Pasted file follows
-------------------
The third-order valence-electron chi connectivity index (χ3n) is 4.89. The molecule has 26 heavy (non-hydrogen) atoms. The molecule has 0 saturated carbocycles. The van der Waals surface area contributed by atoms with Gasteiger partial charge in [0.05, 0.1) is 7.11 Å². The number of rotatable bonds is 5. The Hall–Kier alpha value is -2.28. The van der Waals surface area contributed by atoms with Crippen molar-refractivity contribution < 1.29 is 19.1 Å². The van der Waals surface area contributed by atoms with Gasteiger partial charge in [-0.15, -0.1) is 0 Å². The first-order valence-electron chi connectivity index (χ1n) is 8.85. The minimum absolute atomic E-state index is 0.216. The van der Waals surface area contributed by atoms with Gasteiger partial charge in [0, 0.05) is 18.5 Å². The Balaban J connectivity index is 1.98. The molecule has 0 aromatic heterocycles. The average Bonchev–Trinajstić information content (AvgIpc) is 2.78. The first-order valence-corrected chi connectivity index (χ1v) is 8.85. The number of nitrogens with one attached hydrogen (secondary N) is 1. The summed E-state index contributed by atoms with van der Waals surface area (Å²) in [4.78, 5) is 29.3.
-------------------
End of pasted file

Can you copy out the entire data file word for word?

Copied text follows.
The third-order valence-electron chi connectivity index (χ3n) is 4.89. The molecule has 26 heavy (non-hydrogen) atoms. The molecule has 0 saturated carbocycles. The van der Waals surface area contributed by atoms with Gasteiger partial charge in [0.05, 0.1) is 7.11 Å². The number of rotatable bonds is 5. The Hall–Kier alpha value is -2.28. The van der Waals surface area contributed by atoms with Crippen molar-refractivity contribution < 1.29 is 19.1 Å². The van der Waals surface area contributed by atoms with Gasteiger partial charge in [-0.15, -0.1) is 0 Å². The first-order valence-electron chi connectivity index (χ1n) is 8.85. The minimum absolute atomic E-state index is 0.216. The van der Waals surface area contributed by atoms with Gasteiger partial charge in [0, 0.05) is 18.5 Å². The Balaban J connectivity index is 1.98. The molecule has 0 aromatic heterocycles. The average Bonchev–Trinajstić information content (AvgIpc) is 2.78. The first-order valence-corrected chi connectivity index (χ1v) is 8.85. The number of nitrogens with one attached hydrogen (secondary N) is 1. The summed E-state index contributed by atoms with van der Waals surface area (Å²) in [4.78, 5) is 29.3.